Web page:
While most of us are content with a debit card and perhaps one or two credit cards a recent survey suggests that almost one in ten of us are in the market for a bigger wallet after taking on five or more cards.
Spreading debt across a number of cards, particularly credit cards, can be a big risky business and in 2007 over 64,000 of us were declared bankrupt. Many of these bankruptcies were due to people borrowing beyond their means.
Using credit cards need not be a gamble if you know how they work and know what sort of deals to look out for.
We all know what interest is but when it comes to credit cards you’re more likely to be talking about APR, or Annual Percentage Rate. Don’t let this confuse you, it’s just the interest you’ll pay on your debt once all the various fees are taken into account.
Look to keep your APR as low as possible. Average rates are around 16 per cent but if you’re really canny then you’ll never pay more than 0%. To do this you’ll need to keep switching.
2. Balance Transfers
According to MoneyExpert’s switching index 5.5 million of switched credit cards in the past six months. By doing so you can move on to card with a 0% introductory balance transfer period meaning that you won’t pay interest on your existing card balance for up to 15 months depending on the card.
The one thing to watch out for when switching are balance transfer fees. You’ll normally have to pay out around 3% of your existing balance as a fee. So if your existing balance was £3000, moving on to a new card would cost £90. If you’re really after a bargain then there a number of cards offer fees as low as 2.5%.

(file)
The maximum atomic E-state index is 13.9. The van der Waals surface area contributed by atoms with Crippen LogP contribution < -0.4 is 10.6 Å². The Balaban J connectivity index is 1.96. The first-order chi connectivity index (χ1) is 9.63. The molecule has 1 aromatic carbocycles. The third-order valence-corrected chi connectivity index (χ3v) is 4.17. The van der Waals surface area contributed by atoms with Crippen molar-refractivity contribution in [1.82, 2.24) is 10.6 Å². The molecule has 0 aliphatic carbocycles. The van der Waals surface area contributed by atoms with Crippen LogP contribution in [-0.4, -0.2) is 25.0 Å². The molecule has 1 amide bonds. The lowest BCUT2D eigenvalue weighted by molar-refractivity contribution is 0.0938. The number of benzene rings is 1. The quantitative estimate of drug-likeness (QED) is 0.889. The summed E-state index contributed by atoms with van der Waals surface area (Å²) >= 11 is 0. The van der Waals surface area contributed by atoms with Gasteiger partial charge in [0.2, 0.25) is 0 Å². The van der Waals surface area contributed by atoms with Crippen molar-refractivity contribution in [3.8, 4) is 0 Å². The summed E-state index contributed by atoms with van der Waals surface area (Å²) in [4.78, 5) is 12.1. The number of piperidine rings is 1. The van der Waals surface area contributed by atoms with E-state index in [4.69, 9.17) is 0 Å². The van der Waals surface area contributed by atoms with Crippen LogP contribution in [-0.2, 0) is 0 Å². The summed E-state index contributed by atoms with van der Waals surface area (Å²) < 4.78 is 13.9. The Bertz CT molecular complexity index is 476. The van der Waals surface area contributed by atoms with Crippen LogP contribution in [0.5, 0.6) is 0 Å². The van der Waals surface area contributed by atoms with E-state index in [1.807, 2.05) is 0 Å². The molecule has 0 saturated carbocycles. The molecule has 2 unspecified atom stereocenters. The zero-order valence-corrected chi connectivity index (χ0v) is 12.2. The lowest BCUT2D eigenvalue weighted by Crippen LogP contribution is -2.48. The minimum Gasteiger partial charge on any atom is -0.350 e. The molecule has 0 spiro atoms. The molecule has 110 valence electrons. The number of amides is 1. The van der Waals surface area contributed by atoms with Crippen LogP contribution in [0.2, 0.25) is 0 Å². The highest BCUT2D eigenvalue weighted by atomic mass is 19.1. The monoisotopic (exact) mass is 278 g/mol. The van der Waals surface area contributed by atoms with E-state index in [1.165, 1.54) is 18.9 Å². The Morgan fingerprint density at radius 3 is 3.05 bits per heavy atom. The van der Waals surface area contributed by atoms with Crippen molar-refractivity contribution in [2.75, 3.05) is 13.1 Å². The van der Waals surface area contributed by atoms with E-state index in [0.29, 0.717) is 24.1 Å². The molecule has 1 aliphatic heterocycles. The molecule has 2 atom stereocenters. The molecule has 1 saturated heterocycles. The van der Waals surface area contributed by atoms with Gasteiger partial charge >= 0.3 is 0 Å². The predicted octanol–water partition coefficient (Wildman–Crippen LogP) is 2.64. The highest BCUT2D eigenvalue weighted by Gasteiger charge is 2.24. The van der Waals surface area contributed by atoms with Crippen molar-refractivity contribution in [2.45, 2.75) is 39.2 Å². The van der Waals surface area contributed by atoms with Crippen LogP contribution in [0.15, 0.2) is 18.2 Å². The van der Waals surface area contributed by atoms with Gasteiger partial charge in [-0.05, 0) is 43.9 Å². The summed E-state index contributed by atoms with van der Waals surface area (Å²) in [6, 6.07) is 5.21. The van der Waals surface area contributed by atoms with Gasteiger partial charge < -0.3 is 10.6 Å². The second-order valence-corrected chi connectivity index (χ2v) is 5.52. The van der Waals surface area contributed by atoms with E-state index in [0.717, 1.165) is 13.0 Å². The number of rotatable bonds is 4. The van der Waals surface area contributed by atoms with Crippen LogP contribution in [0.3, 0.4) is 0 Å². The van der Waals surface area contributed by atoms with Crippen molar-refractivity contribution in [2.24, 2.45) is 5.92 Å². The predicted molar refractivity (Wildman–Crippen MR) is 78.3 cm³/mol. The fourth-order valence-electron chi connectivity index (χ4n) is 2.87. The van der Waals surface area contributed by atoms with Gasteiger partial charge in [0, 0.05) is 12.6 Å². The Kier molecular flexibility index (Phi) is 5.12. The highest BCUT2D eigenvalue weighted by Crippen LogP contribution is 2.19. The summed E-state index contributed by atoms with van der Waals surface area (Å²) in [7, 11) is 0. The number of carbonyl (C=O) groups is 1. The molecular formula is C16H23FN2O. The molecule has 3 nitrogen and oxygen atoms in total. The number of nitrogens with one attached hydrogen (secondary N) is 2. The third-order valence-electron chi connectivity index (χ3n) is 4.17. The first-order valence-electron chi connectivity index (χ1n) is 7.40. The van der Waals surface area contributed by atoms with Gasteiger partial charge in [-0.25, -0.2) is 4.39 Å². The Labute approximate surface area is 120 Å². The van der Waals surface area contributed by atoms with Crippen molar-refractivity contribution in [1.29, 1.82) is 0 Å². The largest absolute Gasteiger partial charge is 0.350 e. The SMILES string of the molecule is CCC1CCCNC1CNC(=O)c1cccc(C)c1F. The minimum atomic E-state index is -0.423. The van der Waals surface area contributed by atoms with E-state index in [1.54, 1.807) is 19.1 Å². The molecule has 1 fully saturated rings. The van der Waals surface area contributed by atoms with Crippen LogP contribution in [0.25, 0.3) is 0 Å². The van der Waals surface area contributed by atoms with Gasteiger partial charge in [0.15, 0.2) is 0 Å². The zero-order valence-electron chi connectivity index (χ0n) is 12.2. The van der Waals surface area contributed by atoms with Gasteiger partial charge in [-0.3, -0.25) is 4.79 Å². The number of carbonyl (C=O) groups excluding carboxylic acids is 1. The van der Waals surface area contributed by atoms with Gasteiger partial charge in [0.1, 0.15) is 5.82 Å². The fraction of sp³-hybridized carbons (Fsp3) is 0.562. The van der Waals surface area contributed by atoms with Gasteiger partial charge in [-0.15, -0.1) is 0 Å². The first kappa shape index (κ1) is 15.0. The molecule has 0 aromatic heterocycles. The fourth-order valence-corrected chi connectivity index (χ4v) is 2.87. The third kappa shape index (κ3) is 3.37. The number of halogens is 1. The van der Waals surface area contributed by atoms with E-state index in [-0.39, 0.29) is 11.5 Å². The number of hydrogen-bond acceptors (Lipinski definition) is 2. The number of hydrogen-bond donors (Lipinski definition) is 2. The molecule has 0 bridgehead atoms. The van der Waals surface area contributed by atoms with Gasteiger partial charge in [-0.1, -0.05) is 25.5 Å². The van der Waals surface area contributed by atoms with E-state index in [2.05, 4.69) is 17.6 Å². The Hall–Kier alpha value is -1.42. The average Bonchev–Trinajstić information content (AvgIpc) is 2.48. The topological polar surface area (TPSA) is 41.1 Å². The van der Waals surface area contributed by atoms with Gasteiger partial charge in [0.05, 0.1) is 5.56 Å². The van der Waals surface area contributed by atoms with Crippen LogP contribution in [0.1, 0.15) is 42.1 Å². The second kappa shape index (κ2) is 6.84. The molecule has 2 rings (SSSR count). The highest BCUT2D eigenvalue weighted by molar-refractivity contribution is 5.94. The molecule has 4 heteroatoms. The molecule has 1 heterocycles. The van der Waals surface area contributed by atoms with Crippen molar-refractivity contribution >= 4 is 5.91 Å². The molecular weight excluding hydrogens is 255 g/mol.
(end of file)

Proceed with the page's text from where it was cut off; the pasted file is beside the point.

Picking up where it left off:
3. Pick a winner
Choosing a credit card need not be complicated but it’s important that you have a clear idea of what you want out of your card before you take one out.
As mentioned, cards which have a competitive balance transfer offer are always popular but if you don’t have an existing balance then a card with a competitive introductory purchase period could work well. There are a number of cards out there which will offer 0% interest on purchases for up to a year.
Alternatively you may wish to consider a rewards card. There are currently a large number of cards offering cash back on purchases, meaning that for every pound you spend, the card company will refund a small percentage which can be up to 5%.
4. Build your credit
Credit cards need not be confusing and if used properly they can be a great way to make the purchases you really want. It’s also worth remembering that a credit card is a great way to improve your credit rating as by making the repayments regularly and on time lenders recognise you as a responsible borrower.